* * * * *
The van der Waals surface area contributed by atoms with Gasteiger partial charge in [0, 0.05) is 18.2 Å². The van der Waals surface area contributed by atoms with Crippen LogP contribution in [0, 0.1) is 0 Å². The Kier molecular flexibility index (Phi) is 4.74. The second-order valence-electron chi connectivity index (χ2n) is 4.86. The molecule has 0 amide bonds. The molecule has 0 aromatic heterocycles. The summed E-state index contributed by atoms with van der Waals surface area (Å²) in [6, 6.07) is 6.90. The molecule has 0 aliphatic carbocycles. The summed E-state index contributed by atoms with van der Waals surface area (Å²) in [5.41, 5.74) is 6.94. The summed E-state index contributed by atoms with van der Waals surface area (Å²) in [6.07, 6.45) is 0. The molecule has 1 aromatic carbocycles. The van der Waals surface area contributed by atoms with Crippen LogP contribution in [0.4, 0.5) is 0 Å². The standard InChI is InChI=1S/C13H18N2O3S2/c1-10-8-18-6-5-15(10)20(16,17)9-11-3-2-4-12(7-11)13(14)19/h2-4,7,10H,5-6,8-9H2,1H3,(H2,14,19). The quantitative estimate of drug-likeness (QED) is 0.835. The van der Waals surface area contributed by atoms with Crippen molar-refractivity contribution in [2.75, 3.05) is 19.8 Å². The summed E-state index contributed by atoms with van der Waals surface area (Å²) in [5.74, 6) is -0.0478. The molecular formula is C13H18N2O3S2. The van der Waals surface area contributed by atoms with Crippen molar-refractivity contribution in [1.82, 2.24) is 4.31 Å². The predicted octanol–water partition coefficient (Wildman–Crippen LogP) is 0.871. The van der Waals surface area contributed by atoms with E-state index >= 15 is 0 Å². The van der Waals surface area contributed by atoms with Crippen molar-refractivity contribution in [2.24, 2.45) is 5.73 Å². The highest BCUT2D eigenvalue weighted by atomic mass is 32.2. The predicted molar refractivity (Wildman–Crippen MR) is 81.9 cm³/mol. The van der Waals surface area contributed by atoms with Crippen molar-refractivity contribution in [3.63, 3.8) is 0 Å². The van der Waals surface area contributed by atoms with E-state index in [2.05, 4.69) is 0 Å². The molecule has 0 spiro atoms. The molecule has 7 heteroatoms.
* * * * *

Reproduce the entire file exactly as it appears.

The van der Waals surface area contributed by atoms with Gasteiger partial charge in [0, 0.05) is 18.2 Å². The van der Waals surface area contributed by atoms with Crippen LogP contribution in [0, 0.1) is 0 Å². The Kier molecular flexibility index (Phi) is 4.74. The second-order valence-electron chi connectivity index (χ2n) is 4.86. The molecule has 0 amide bonds. The molecule has 0 aromatic heterocycles. The summed E-state index contributed by atoms with van der Waals surface area (Å²) in [6, 6.07) is 6.90. The molecule has 0 aliphatic carbocycles. The summed E-state index contributed by atoms with van der Waals surface area (Å²) in [5.41, 5.74) is 6.94. The summed E-state index contributed by atoms with van der Waals surface area (Å²) in [6.07, 6.45) is 0. The molecule has 1 aromatic carbocycles. The van der Waals surface area contributed by atoms with Crippen LogP contribution in [0.4, 0.5) is 0 Å². The standard InChI is InChI=1S/C13H18N2O3S2/c1-10-8-18-6-5-15(10)20(16,17)9-11-3-2-4-12(7-11)13(14)19/h2-4,7,10H,5-6,8-9H2,1H3,(H2,14,19). The quantitative estimate of drug-likeness (QED) is 0.835. The van der Waals surface area contributed by atoms with Crippen molar-refractivity contribution in [2.75, 3.05) is 19.8 Å². The summed E-state index contributed by atoms with van der Waals surface area (Å²) in [5.74, 6) is -0.0478. The molecular formula is C13H18N2O3S2. The van der Waals surface area contributed by atoms with Crippen molar-refractivity contribution in [1.82, 2.24) is 4.31 Å². The predicted octanol–water partition coefficient (Wildman–Crippen LogP) is 0.871. The van der Waals surface area contributed by atoms with E-state index >= 15 is 0 Å². The van der Waals surface area contributed by atoms with Crippen molar-refractivity contribution in [2.24, 2.45) is 5.73 Å². The highest BCUT2D eigenvalue weighted by atomic mass is 32.2. The predicted molar refractivity (Wildman–Crippen MR) is 81.9 cm³/mol. The van der Waals surface area contributed by atoms with Crippen molar-refractivity contribution in [3.63, 3.8) is 0 Å². The van der Waals surface area contributed by atoms with E-state index in [2.05, 4.69) is 0 Å². The molecule has 0 spiro atoms. The molecule has 7 heteroatoms.